The Criterion Collection Review | The Asphalt Jungle

John Huston's 1950 crime flick may be the very first film in what we have come to know as the heist picture.

Witney Seiboldby Witney Seibold

A modern discoverer of John Huston’s 1950 noir classic The Asphalt Jungle – as this critic was, until a recent viewing of the Blu-ray now available through The Criterion Collection – may find a template that feels terribly familiar. Many will instantly recognize the archetypes in display: The bitter ex-con. The morally deteriorating older man undone by his affairs. The intelligent Lothario who tilts his head at every skirt. The drunken floozy who hopes for more, but has no idea how to achieve it. These archetypal figures will be put through their paces as they – what else? – attempt to pull off a mythic and sure-to-fail One Last Heist. This is a formula that dominates much of 1950s film noir.

It’s not until one does a little bit of reading – or engages in a casual exploration of the history of film noir – that a viewer may discover that The Asphalt Jungle is where the heist movie essentially began. The reason the archetypes feel so perfect is because they were being invented. The reason the heist feels so classical is because it hadn’t been done like this before. While The Asphalt Jungle was recognized at the time with four Academy Award nominations (it won zero), and it is often mentioned on (perhaps slightly longer) lists of the best noir films ever made, it is only now that I can personally come to recognize how influential it has been.

The Asphalt Jungle splash 2

Warner Bros.

John Huston has created a seedy world, a jungle indeed, where tensions run high, jaws are always twitching, and everyone is teetering on the precipice of their own unsavory appetites. Sterling Hayden plays a non-too-bright ex-con grunt who secretly longs for a simpler life, but who typically operates in no-nonsense mode. Louis Calhern plays a lawyer, dating a young Marilyn Monroe, who is enlisted into a heist, and who may be a little too easily swayed when it comes to matters of betrayal. The mastermind of the heist is a recently-released criminal superstar played by Sam Jaffe (from The Day the Earth Stood Still) who is calm, well-spoken, intelligent, and possessed of a too-healthy interest in young ladies. These three will join a safecracker, a getaway driver, and an additional thug to pull of a jewel heist. No points for guessing things go south.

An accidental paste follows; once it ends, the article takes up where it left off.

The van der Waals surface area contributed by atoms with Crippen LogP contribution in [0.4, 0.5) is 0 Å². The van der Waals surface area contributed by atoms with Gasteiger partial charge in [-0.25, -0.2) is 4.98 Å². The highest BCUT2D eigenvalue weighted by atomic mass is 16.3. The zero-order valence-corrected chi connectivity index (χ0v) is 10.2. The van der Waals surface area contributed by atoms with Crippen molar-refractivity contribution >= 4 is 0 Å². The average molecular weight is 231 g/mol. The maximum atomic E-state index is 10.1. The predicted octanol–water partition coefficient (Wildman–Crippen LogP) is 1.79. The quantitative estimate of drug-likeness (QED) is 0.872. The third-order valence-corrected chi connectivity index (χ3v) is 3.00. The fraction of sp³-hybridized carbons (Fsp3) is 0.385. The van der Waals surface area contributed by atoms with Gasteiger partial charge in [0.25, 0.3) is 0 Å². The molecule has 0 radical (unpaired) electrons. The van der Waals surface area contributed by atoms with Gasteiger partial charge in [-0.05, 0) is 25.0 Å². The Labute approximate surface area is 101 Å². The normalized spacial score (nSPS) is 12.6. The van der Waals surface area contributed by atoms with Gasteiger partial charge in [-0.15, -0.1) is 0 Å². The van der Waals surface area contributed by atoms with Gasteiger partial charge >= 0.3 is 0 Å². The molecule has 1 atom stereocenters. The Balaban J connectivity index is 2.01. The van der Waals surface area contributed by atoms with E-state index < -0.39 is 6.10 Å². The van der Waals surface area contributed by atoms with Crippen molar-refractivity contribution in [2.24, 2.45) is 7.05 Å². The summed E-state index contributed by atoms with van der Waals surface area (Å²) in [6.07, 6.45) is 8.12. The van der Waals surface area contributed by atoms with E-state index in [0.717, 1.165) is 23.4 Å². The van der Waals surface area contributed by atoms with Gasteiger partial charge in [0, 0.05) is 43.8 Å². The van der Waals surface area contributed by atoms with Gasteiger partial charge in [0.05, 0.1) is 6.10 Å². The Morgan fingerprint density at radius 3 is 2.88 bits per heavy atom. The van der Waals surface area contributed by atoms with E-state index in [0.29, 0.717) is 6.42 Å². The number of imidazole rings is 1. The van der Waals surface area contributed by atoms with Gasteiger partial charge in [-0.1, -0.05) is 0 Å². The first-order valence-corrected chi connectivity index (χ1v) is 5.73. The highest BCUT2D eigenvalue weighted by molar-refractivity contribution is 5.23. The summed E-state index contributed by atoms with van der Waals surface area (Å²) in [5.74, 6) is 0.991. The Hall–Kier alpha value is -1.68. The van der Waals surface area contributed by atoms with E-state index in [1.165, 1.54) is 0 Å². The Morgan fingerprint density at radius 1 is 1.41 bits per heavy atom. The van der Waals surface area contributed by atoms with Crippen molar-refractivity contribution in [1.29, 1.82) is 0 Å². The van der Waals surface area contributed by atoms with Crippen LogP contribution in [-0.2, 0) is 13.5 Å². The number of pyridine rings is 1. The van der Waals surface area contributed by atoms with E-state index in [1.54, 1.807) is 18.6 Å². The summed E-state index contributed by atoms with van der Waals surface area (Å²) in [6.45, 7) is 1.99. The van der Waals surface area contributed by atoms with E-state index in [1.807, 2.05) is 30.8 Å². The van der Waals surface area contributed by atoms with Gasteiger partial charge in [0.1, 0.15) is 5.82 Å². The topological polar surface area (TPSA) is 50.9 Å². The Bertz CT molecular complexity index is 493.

The unique triumphs of The Asphalt Jungle have less to do with the shadowy photography that has become the central aesthetic signifier of the noir genre, and more to do with its frank portraits of human weakness. The characters Huston has chosen to illuminate are all callow, greedy, and marked by a single, crippling tragic flaw that audiences can immediately see will ruin them. But they’re not seen as wicked, awful, or even “cool.” These characters are depicted with a surprisingly sympathetic eye, inviting us to imagine our own weaknesses and foibles as we see these relatable jerks backstab and betray one another for very understandable reasons.

Warner Bros.

Warner Bros.

The high style of classic expressionistic noir is replaced here by a surprisingly naturalistic style of filmmaking that lopes right up to the edge of kitchen sink realism. The characters are no mere cold symbolic avatars in a world gone stylistic; Huston breaks down that intellectual barrier, and allows the characters to shine in all their glorious dumb pathos.

Over the course of film history, The Asphalt Jungle has been, in many ways, eclipsed by the films it influenced. This, you may find, is a common phenomenon in film; Citizen Kane wasn’t the first film to use many of its celebrated filmmaking techniques, but it was the first to blend such techniques in such a unique way, making it seem like the central pioneer (The Rules of the Game, to name one influence, would have something to say about that). Explore the movies Welles watched, however, and you’ll find a sea of gems, waiting to be uncovered. The Asphalt Jungle is not just a cracking good movie, but it may provide a puzzle piece with which to build your knowledge.

Top Image: Warner Bros.

Witney Seibold is a longtime contributor to the CraveOnline Film Channel, and the co-host of The B-Movies Podcast and Canceled Too Soon. He also contributes to Legion of Leia and to Blumhouse. You can follow him on “The Twitter” at @WitneySeibold, where he is slowly losing his mind.